“AIDS is now the leading cause of death in military and police forces in some African countries, accounting for more than half of in-service mortality,” write Ugboga Nwokoji and Ademola Ajuwon in the Open Access journal BMC Public Health today.
They believe that secrecy about AIDS-related deaths, and multiple sex partnering in the Nigerian navy could be helping to fuel the HIV epidemic in Nigeria, Africa’s most populated country.
Their survey of 480 Nigerian naval personnel revealed that the naval authorities are secretive about AIDS-related deaths. One naval officer insisted, “although we often hear that an officer has died of malaria or of tuberculosis, we never hear about a death from AIDS.”
“Until AIDS-related deaths are discussed openly, naval personnel will continue to deny the existence of the virus and participate in risky behaviours,” say the researchers, from the Nigerian Red Cross Society and the University of Ibadan. They are now calling for a targeted educational program to expose the risks that sailors face from indulging in unsafe sex.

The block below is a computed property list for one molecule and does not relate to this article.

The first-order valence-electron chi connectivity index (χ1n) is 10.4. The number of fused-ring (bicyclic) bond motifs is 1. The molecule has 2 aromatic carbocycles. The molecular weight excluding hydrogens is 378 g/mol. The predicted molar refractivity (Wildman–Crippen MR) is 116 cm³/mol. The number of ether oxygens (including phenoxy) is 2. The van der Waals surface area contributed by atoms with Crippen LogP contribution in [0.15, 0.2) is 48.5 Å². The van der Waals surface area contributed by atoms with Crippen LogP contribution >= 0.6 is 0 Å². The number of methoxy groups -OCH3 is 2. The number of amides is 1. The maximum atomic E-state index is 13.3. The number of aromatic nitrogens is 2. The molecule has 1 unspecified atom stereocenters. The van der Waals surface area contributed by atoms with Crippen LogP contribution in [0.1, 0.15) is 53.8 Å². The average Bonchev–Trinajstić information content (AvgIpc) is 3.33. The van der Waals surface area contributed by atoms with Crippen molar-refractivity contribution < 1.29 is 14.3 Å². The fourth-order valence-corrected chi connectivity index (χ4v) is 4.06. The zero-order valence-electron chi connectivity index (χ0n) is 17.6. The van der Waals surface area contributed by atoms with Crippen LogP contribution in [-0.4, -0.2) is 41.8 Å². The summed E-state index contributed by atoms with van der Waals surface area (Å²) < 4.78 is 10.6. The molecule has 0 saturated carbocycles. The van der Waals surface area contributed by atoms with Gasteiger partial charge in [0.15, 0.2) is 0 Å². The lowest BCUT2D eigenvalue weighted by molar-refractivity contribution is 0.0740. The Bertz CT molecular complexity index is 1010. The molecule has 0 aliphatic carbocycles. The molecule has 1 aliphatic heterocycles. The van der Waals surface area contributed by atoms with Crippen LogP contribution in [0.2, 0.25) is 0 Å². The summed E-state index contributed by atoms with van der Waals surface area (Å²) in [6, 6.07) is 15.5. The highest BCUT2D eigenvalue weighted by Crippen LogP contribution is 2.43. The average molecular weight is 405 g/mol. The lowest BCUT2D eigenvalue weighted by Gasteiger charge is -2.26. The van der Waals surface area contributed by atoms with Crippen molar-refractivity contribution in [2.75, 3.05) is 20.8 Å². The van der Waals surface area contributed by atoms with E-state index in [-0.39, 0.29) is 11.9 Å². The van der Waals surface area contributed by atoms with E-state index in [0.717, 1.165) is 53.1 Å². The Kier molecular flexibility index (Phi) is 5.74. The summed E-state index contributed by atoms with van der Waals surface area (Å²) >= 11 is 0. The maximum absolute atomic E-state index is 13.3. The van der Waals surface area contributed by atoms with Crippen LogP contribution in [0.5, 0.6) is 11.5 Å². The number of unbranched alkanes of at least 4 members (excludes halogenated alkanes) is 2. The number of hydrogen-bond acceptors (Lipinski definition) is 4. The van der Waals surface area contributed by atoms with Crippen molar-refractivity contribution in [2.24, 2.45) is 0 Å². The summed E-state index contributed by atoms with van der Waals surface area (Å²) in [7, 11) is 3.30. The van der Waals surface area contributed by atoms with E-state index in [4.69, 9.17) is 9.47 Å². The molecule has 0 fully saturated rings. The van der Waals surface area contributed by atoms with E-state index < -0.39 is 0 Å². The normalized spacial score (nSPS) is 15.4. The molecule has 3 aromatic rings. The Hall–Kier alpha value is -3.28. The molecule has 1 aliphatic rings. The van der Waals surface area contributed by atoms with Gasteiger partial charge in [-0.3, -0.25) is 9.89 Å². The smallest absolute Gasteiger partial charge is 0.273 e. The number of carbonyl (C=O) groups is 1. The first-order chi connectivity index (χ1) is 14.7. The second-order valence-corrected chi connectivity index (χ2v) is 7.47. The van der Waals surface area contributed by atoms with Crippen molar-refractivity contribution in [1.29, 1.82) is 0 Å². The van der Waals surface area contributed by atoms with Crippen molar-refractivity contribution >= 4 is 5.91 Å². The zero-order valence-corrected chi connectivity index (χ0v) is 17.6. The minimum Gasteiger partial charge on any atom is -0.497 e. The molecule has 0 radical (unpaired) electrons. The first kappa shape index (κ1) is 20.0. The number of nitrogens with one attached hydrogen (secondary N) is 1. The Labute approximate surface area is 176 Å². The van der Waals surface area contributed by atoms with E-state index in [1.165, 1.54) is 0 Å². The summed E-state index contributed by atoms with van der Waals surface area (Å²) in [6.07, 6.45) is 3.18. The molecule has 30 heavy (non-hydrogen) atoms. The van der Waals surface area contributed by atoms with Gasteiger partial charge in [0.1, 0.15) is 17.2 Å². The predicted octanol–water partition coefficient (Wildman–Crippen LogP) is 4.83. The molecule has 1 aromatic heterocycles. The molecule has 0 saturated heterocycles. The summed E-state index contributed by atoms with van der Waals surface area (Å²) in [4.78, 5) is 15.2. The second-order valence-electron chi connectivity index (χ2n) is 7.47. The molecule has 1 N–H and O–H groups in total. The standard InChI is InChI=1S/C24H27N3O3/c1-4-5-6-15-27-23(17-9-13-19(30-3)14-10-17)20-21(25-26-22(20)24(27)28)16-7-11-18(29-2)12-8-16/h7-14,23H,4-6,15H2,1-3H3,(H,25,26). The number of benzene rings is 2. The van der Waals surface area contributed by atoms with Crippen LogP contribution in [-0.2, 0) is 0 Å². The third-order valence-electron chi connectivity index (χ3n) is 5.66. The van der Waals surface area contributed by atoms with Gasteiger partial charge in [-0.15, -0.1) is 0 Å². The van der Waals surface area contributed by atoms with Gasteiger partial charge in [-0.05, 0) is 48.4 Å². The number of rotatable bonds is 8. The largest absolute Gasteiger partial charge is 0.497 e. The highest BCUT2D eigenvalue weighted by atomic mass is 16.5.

Around a third of the sailors questioned had had sex with a female sex worker, and 41% of these had not used a condom on their last visit. Shockingly, those that were married were around four times less likely to use a condom than those that were single.
As these sailors live with and interact freely with civilians they are a potential bridging group for disseminating HIV into the larger population. The researchers believe that initiatives to prevent this high-risk population from contracting HIV are one of the most realistic ways of controlling further spread of the disease across Nigeria.
“The military authorities need to promote use of condoms more vigorously”, say Nwokoji and Ajuwon. Condoms should be available to all who need them. One officer claimed that, “the naval tradition is that if you are going ashore, you are issued condoms and there is no ration about this, however, due to funding constraints this is no longer practiced.”